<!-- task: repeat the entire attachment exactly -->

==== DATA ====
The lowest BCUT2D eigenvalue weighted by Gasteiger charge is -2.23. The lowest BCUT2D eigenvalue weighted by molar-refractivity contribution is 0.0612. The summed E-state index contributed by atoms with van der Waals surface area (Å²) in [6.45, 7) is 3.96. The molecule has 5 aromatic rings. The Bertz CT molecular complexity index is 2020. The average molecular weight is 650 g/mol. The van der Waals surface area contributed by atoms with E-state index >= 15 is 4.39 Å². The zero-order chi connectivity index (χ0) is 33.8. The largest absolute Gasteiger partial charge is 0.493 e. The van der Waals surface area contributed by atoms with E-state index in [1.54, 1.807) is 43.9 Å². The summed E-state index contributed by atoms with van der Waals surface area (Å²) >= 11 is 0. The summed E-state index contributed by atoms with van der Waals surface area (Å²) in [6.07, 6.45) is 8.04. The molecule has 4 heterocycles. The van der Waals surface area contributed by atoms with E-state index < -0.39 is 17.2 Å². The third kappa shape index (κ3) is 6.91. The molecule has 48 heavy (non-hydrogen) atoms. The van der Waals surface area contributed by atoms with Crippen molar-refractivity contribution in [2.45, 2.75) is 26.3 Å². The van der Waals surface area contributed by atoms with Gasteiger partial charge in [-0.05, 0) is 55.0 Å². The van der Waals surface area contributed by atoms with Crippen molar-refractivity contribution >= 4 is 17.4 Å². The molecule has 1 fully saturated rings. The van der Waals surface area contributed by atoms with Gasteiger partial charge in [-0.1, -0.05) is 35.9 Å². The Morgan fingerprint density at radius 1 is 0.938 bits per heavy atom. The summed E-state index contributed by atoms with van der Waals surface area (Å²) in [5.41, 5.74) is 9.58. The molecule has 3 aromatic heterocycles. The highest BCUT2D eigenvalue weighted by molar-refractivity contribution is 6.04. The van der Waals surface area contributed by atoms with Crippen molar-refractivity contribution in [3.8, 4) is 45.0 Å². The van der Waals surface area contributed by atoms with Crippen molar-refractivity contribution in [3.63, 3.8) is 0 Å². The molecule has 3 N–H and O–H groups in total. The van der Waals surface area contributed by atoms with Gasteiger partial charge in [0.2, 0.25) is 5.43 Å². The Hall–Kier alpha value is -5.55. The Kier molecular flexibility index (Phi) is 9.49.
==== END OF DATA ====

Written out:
The lowest BCUT2D eigenvalue weighted by Gasteiger charge is -2.23. The lowest BCUT2D eigenvalue weighted by molar-refractivity contribution is 0.0612. The summed E-state index contributed by atoms with van der Waals surface area (Å²) in [6.45, 7) is 3.96. The molecule has 5 aromatic rings. The Bertz CT molecular complexity index is 2020. The average molecular weight is 650 g/mol. The van der Waals surface area contributed by atoms with E-state index >= 15 is 4.39 Å². The zero-order chi connectivity index (χ0) is 33.8. The largest absolute Gasteiger partial charge is 0.493 e. The van der Waals surface area contributed by atoms with E-state index in [1.54, 1.807) is 43.9 Å². The summed E-state index contributed by atoms with van der Waals surface area (Å²) >= 11 is 0. The summed E-state index contributed by atoms with van der Waals surface area (Å²) in [6.07, 6.45) is 8.04. The molecule has 4 heterocycles. The van der Waals surface area contributed by atoms with E-state index < -0.39 is 17.2 Å². The third kappa shape index (κ3) is 6.91. The molecule has 48 heavy (non-hydrogen) atoms. The van der Waals surface area contributed by atoms with Crippen molar-refractivity contribution in [2.45, 2.75) is 26.3 Å². The van der Waals surface area contributed by atoms with Gasteiger partial charge in [-0.05, 0) is 55.0 Å². The van der Waals surface area contributed by atoms with Crippen molar-refractivity contribution >= 4 is 17.4 Å². The molecule has 1 fully saturated rings. The van der Waals surface area contributed by atoms with Gasteiger partial charge in [-0.1, -0.05) is 35.9 Å². The Morgan fingerprint density at radius 1 is 0.938 bits per heavy atom. The summed E-state index contributed by atoms with van der Waals surface area (Å²) in [5.41, 5.74) is 9.58. The molecule has 3 aromatic heterocycles. The highest BCUT2D eigenvalue weighted by molar-refractivity contribution is 6.04. The van der Waals surface area contributed by atoms with Crippen molar-refractivity contribution in [3.8, 4) is 45.0 Å². The van der Waals surface area contributed by atoms with Crippen molar-refractivity contribution in [3.63, 3.8) is 0 Å². The molecule has 3 N–H and O–H groups in total. The van der Waals surface area contributed by atoms with Gasteiger partial charge in [0.2, 0.25) is 5.43 Å². The Hall–Kier alpha value is -5.55. The Kier molecular flexibility index (Phi) is 9.49.